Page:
over in the method book but had not needed to apply to assessment into the Jeopardy game. They
did still remember many of the ideas but they also struggled with some which allowed me to take
note of what I would need to review in greater depth within the next classes. I also included
several of the concepts that were commented on by the judges at assessment. For example, every
judge mentioned that the group needed to work on holding out their phrases for four measures
rather than two. This is something I was able to address through the songs in the method book
that were used in the Jeopardy game. The game also introduced the students to some of the
newer concepts that we would begin to explore soon. I decided to create the Jeopardy game after
I had heard many students complaining that they would have to go back to the method book after
assessment was over. I realized that many of the students had a negative outlook on fundamental
work in the method book but I wanted them to actually enjoy their review so I created the game.
As I created the game, I knew that there were two possible outcomes for how this class
would end up. The students would either love the game or they wouldn’t buy into it and be
uninterested. I was hoping they would love it but with middle schoolers, it is difficult to find the
line of what they find fun and what they are “too cool” for anymore. Luckily the students did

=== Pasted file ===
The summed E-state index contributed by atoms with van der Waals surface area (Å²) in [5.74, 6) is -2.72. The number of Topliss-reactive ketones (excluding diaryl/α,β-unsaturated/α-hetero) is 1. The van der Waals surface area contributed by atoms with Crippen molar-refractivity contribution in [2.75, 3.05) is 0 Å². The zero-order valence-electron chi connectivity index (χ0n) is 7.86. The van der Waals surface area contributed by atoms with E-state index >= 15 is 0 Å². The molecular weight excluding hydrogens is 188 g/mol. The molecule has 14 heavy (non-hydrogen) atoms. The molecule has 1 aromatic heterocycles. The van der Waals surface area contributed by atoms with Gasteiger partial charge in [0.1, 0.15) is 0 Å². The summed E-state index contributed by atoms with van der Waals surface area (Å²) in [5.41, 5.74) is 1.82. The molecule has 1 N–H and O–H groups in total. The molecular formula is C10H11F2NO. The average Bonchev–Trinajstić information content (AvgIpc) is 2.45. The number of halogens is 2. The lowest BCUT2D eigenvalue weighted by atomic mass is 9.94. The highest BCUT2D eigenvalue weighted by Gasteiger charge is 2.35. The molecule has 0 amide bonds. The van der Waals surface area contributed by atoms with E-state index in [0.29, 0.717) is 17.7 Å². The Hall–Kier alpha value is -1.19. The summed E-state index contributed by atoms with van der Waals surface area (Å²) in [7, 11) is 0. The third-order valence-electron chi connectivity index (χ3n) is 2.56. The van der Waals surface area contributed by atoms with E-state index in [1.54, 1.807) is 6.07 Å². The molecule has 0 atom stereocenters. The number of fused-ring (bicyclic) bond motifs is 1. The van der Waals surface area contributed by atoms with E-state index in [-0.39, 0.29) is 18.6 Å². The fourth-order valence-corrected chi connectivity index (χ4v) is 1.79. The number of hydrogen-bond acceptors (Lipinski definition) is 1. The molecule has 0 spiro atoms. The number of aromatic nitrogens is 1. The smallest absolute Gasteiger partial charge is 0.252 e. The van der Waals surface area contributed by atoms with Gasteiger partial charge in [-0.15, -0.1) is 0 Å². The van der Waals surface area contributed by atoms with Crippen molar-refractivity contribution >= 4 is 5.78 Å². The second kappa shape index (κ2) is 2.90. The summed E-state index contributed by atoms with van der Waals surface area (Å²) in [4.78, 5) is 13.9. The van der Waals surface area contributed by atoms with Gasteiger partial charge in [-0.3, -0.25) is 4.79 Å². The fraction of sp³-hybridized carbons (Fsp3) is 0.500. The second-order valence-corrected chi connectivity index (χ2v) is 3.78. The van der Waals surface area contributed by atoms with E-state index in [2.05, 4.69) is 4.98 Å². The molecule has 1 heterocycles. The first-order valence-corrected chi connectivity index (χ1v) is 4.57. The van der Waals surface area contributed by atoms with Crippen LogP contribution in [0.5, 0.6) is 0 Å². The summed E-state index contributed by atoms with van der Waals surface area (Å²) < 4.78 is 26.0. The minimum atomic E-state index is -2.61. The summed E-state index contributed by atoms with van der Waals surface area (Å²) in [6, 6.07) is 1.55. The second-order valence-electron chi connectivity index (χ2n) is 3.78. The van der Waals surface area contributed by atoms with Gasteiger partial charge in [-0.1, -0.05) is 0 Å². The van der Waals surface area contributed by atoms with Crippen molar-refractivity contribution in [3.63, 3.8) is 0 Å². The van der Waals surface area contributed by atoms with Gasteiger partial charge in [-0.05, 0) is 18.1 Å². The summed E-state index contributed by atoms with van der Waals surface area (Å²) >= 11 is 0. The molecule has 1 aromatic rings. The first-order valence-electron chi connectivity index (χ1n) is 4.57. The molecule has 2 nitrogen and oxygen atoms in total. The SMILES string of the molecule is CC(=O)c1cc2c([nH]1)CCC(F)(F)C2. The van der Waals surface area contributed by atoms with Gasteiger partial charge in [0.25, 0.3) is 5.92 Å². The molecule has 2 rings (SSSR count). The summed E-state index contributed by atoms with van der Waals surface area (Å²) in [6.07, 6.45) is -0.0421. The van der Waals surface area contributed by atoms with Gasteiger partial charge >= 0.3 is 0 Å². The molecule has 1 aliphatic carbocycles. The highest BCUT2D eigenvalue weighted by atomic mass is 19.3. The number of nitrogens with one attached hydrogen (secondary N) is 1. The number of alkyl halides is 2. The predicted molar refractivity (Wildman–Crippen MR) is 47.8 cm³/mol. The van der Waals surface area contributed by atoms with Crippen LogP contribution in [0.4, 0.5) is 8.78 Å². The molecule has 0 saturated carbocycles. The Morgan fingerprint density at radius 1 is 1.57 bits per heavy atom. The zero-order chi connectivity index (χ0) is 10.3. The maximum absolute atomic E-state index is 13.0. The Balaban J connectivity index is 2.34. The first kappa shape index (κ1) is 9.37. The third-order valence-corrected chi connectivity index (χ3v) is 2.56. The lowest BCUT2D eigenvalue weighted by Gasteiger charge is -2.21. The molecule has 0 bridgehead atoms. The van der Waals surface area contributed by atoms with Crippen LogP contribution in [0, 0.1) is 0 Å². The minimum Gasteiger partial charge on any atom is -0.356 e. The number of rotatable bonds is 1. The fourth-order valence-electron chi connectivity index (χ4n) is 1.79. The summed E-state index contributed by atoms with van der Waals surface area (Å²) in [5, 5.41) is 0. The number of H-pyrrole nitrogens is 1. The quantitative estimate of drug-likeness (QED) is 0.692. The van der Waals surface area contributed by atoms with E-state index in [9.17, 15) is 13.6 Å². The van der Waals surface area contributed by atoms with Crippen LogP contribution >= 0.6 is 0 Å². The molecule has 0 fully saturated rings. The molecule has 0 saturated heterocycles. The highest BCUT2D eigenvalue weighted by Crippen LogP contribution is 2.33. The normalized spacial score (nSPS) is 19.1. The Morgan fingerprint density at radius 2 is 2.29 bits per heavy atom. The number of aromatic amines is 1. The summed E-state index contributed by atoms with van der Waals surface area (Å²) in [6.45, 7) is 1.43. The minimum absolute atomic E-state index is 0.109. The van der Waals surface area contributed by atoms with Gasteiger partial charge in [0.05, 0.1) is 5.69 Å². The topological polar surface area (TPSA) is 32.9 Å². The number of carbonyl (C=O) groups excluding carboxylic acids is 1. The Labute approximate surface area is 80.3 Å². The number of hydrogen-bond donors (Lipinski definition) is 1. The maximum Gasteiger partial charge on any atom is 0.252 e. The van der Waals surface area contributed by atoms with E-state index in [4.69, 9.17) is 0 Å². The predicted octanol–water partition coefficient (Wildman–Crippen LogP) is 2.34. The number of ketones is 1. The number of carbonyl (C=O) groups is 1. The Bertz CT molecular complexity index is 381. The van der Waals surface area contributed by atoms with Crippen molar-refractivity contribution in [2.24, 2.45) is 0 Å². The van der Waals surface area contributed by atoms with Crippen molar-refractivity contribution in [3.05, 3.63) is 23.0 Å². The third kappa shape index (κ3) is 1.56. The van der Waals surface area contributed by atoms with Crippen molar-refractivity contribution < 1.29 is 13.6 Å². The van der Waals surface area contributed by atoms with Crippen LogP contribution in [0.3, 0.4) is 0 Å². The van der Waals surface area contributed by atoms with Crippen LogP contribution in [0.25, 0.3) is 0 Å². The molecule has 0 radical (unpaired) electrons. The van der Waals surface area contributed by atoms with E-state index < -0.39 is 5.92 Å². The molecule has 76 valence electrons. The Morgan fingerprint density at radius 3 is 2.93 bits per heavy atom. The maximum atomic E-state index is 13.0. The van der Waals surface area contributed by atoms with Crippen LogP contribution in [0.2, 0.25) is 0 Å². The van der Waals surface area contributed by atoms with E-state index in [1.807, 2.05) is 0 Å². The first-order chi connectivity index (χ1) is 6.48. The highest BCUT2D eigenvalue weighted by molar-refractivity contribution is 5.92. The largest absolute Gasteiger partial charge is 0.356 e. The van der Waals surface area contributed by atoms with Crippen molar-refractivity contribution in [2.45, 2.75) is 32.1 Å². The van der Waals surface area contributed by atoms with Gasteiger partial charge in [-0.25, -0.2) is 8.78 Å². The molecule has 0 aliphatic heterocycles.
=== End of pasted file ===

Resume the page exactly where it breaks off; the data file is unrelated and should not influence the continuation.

love the game and were highly engaged throughout the entire class.
As the students entered the class, I had a slide projected on the screen that simply said
“Band Jeopardy.” Immediately, the students seemed excited because it was something that they
had not expected. I was relieved to see that this was indeed something they would enjoy
participating in. As I began playing the game with the classes, I realized that it would be useful
to have the entire class try out the playing/clapping exercises after the current playing team has
had their chance to try it, whether they received the points or not. This allowed for all the
students to be learning together rather than just in teams.
The students enjoyed the game so much that they asked to continue it during the next
class. We had only gotten through half of the questions/challenges so I agreed to continue during
the next class since it was an educational and beneficial game. What I quickly realized, however,
was that most of the playing/clapping examples had already been used during the first class so
most of what was left was symbol identification and term definitions. This did not make for as
exciting and engaging of a game as I had the first day. I tried to remedy the situation by finding
exercises in the method book to correlate with the different symbols and terms so that there was
still something to play and apply the knowledge too. This helped the class become more
interested and on task.
While I was able to find a way to make the second class more interesting, I think that if I
were to do this lesson again, I would keep the game to only one class. The students did enjoy
both days but I think a lot of the excitement and novelty had worn off by the second day. I would
have also included the exercises that correlated with the terms and symbols in the game rather
than coming up with them on the spot as the game progressed. Despite these changes that I
would make in the future, I did really enjoy the lesson and feel like the students gained a lot from
it as well.